How popular is the baby name Desdemona in the United States right now? How popular was it historically? Find out using the graph below! Plus, see baby names similar to Desdemona and check out all the blog posts that mention the name Desdemona.
Hubs and I went to a baseball game on Friday night, and one of the women sitting behind us spent time talking with her friends about the orchid in her office. And you know what? That orchid had a name: Octavia. The woman went on to say that she knew of another office orchid with a name (Desdemona) and that she thought all orchids deserved names because they’re so hard to take care of.
(I swear I’m not a creepy eavesdropper. I couldn’t help but overhear this stuff.)
Giving names to plants is nothing new, but her last point made me wonder if people are more likely to give names to finicky orchids than to plants that don’t take as much effort to grow.
Have you been introduced to any named orchids lately? More importantly, what name would you give an orchid?
P.S. In terms of baby names, both Orchid and the Spanish version Orquidea remain rare in the U.S. The fact that they stem from the Greek word for “testicle” (orkhis) could have something do with it.
P.P.S. The man-eating plant named Audrey in The Little Shop of Horrors may have been inspired by a man-eating orchid from a 1950s Arthur C. Clarke story, which in turn may have been inspired by an man-eating orchid from a 1890s H.G. Wells story. Disappointingly, neither of these two carnivorous orchids had names.
Wish the the top 20 names had a more Elizabethan ring to them? Well, wish no more!
I did my best to match each of the most popular baby girl names with similar-sounding names from Shakespeare:
Emilia, Othello; Winter’s Tale; Two Noble Kinsmen
Aemelia, Comedy of Errors
Hermione, Winter’s Tale
Isabella, Measure for Measure
Dionyza, Pericles, Prince of Tyre
Ursula, Much Ado About Nothing
Anne, Merry Wives of Windsor; Henry VIII; Richard III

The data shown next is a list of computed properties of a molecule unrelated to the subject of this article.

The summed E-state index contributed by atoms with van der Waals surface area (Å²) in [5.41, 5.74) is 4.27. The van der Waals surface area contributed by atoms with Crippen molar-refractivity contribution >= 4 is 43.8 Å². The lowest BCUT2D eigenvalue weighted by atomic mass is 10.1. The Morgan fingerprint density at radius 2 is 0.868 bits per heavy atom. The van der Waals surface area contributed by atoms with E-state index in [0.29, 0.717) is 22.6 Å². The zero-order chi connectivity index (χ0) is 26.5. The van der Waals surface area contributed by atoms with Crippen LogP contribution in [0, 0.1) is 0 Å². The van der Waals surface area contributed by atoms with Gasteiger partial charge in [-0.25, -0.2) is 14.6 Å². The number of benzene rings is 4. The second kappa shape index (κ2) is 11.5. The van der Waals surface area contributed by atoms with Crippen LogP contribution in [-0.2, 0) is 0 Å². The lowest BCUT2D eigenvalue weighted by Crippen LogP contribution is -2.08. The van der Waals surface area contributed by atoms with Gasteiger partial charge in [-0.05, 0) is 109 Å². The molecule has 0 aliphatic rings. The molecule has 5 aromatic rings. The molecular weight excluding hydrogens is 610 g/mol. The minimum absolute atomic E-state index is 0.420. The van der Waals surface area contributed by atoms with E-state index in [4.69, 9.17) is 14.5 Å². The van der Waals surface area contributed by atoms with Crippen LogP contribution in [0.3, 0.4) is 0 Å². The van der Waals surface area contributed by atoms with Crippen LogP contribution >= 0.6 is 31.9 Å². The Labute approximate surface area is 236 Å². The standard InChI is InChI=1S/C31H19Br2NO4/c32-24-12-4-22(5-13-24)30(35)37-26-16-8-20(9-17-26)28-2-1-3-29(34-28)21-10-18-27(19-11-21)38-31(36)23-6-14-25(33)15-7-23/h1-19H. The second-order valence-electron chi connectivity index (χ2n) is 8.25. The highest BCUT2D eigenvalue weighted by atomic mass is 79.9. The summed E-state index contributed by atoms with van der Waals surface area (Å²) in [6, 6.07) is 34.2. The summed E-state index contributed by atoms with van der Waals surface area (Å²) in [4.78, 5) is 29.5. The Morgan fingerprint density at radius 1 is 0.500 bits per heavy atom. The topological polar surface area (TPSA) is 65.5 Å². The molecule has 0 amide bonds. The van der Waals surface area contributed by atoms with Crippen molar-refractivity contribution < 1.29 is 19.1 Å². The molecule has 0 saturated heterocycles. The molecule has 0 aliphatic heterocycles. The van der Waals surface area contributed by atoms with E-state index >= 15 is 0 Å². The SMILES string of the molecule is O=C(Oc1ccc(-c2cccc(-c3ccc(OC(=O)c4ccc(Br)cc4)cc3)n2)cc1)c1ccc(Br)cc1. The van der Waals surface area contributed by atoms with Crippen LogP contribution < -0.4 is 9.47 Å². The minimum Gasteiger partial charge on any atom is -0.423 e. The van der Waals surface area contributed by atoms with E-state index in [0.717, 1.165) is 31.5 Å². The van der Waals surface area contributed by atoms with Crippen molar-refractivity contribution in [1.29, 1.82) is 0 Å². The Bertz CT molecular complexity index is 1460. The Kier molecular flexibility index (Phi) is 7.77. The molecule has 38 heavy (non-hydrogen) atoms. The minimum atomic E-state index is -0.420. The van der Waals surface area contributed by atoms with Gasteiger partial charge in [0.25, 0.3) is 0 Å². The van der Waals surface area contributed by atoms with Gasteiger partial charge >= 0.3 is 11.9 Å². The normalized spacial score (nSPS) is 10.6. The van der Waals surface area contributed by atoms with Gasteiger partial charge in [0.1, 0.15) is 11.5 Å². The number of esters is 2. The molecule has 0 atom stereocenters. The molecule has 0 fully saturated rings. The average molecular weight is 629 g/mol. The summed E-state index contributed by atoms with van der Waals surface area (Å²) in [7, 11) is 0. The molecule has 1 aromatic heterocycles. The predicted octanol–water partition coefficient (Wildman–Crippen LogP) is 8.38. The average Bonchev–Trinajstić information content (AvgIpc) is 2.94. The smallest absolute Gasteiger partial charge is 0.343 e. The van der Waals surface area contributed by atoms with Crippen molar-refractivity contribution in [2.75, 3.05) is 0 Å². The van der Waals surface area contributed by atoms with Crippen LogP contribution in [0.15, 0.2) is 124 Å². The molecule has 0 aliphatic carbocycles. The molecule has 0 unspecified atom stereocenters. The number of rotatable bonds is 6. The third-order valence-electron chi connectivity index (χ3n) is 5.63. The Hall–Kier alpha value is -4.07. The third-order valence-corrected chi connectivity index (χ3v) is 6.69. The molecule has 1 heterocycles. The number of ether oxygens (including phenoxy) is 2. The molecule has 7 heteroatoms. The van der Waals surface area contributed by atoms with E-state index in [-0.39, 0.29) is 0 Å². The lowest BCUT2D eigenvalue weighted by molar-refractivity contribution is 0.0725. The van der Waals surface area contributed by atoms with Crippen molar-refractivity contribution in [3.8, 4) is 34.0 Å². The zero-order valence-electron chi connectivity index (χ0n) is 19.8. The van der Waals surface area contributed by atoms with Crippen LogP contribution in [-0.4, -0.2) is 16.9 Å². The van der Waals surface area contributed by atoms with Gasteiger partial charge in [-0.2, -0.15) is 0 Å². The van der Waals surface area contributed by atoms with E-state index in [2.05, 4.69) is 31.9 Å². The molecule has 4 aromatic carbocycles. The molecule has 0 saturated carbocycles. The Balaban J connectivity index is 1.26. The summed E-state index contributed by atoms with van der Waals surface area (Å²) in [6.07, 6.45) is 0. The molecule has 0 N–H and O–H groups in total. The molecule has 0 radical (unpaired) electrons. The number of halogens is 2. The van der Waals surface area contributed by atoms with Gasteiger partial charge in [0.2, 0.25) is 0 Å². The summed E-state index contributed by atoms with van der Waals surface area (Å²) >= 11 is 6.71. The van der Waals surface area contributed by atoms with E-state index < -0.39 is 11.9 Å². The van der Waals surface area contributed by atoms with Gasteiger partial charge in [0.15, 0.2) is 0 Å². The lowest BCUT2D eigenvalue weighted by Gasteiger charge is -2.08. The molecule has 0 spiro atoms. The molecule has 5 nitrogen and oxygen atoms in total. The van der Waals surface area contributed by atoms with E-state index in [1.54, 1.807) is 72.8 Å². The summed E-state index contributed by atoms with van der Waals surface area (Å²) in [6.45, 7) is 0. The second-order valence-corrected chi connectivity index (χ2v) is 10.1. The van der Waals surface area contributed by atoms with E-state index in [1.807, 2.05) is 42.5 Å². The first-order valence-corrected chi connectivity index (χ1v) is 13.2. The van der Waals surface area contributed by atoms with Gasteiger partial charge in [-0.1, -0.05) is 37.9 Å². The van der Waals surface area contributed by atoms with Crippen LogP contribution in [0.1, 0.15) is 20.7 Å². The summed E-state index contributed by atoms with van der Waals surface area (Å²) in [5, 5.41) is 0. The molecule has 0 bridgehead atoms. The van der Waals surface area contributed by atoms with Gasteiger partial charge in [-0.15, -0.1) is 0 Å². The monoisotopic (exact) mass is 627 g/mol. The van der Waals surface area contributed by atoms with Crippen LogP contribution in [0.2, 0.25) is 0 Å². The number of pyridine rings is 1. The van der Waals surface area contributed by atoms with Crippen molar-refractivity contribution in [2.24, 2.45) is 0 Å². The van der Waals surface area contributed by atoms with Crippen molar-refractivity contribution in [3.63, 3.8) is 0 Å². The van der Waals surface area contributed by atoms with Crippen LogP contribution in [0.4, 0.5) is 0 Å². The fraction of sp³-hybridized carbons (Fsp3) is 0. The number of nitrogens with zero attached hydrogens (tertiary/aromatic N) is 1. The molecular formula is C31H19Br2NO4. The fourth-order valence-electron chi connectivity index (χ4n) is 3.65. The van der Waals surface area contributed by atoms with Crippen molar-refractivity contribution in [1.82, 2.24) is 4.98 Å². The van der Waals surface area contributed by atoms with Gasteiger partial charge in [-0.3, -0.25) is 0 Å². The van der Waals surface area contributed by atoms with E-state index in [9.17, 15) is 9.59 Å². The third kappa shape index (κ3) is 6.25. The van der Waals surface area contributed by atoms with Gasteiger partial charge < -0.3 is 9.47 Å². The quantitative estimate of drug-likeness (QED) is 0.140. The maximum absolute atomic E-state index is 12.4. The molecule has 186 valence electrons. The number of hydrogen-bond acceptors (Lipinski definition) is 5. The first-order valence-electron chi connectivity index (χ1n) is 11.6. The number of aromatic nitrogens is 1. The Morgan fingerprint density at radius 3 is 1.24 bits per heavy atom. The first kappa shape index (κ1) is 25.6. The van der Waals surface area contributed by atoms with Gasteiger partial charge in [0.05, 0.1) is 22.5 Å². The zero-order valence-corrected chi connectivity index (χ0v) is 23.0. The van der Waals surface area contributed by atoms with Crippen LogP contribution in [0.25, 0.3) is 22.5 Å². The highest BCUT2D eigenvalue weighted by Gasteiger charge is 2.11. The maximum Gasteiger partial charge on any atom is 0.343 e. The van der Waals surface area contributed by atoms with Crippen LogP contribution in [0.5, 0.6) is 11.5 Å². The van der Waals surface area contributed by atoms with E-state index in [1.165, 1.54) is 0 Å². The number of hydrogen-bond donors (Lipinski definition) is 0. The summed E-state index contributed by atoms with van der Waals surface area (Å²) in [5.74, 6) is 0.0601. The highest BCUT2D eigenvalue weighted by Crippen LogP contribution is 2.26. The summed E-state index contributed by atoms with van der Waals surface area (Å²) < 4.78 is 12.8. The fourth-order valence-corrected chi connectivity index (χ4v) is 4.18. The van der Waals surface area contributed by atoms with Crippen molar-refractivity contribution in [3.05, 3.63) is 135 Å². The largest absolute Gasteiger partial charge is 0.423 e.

Viola, Twelfth Night
Miranda, The Tempest
Rosaline, Love’s Labor’s Lost; Romeo and Juliet
Regan, King Lear
Phebe, As You Like It
Bianca, Othello; Taming of the Shrew
Julia, Two Gentlemen of Verona
Olivia, Twelfth Night
Octavia, Antony and Cleopatra
Lavinia, Titus Andronicus
Agrippa, Antony and Cleopatra; Coriolanus
Margaret, Much Ado About Nothing
Helena, All’s Well That Ends Well; Midsummer Night’s Dream
Hermia, Midsummer Night’s Dream
Helen, Troilus and Cressida; Cymbeline
Elizabeth, Henry VI; Richard III
Eleanor, Henry VI; King John
Adriana, Comedy of Errors
Diana, All’s Well That Ends Well; Pericles, Prince of Tyre
Rosalind, As You Like It
Tamora, Titus Andronicus
Katherina, Taming of the Shrew
Paulina, Winter’s Tale
Audrey, As You Like It
Portia, Merchant of Venice; Julius Caesar
Luciana, Comedy of Errors
Nerissa, Merchant of Venice
Jessica, Merchant of Venice
Cressida, Troilus and Cressida
Maria, Twelfth Night; Love’s Labor’s Lost
Marina, Pericles, Prince of Tyre
Mariana, All’s Well That Ends Well; Measure for Measure
Hero, Much Ado About Nothing
Cordelia, King Lear
Cleopatra, Antony and Cleopatra
Nell, Henry IV; Henry V; Merry Wives of Windsor
Juliet, Romeo and Juliet
Perdita, Winter’s Tale
Lucetta, Two Gentlemen of Verona
Silvia, Two Gentlemen of Verona
Celia, As You Like It
Alice, Henry V; Merry Wives of Windsor
Thaisa, Pericles, Prince of Tyre
Beatrice, Much Ado About Nothing
Blanche, King John
These are by no means equivalents, of course. Some of my “matches” don’t match at all. But I did as well as I could using about three-quarters of all the female characters mentioned by Shakespeare.
And, if you were curious about the names Dionyza and Thaisa, as I was, they seem to be based on Dionysus and Thaïs.